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The Simultaneous Effects of Obesity, Insurance Choice, and Medical Visit Choice on Health Care Costs

The Simultaneous Effects of Obesity, Insurance Choice, and Medical Visit Choice on Health Care Costs

Chapter:
(p.211) 7 The Simultaneous Effects of Obesity, Insurance Choice, and Medical Visit Choice on Health Care Costs
Source:
Measuring and Modeling Health Care Costs
Author(s):
Ralph BradleyColin Baker
Publisher:
University of Chicago Press
DOI:10.7208/chicago/9780226530994.003.0008

While previous studies on obesity’s effects on healthcare costs conclude that obesity increases costs, they do not control for the endogeneity of insurance and estimate a tobit model for the corner solution when individuals have no medical expenditure. This study recognizes that there are unobserved heterogeneous factors that guide choices on health insurance, body mass index (BMI) and visiting a provider. Therefore, neither health insurance nor BMI can be treated as exogenous in estimating a cost function and a tobit model must be used to account for corner solutions when the individual does not visit a provider and incurs no medical costs. We find that obesity raises medical costs by $430.33, and that a 10% reduction in the BMI of each obese person would only lower costs by $45.28. The obesity elasticity with respect to cost is only .0115%.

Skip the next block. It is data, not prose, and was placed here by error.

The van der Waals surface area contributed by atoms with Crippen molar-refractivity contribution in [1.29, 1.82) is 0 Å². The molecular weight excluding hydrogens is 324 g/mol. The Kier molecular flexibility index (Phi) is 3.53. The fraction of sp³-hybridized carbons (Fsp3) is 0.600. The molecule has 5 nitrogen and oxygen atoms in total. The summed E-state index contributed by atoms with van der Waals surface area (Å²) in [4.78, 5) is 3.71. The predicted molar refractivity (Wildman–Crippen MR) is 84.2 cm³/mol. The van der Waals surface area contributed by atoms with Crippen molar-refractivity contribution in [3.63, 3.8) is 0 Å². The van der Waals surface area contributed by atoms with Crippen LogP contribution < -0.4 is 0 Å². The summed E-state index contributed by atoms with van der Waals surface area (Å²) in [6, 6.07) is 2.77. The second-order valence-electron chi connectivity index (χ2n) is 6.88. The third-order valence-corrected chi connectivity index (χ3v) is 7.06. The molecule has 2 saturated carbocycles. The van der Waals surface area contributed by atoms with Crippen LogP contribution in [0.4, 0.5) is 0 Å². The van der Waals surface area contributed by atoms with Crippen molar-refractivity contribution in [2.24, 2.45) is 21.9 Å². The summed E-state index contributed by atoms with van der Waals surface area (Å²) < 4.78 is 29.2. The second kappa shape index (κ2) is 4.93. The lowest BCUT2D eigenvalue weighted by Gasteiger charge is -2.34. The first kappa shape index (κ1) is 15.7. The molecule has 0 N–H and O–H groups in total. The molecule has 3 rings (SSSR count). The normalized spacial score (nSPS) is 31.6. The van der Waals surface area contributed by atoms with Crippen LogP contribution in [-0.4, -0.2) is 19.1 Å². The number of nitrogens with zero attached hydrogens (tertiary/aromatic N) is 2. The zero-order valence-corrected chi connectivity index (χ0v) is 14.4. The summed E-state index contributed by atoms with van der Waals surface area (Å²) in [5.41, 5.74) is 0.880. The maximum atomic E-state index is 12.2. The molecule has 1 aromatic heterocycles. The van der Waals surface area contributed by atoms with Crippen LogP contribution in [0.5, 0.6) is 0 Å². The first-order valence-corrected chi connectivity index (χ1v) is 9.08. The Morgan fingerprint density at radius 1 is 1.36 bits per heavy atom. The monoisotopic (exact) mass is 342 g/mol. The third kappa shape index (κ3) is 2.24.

Keywords:   obesity, insurance choice, BMI, medical spending

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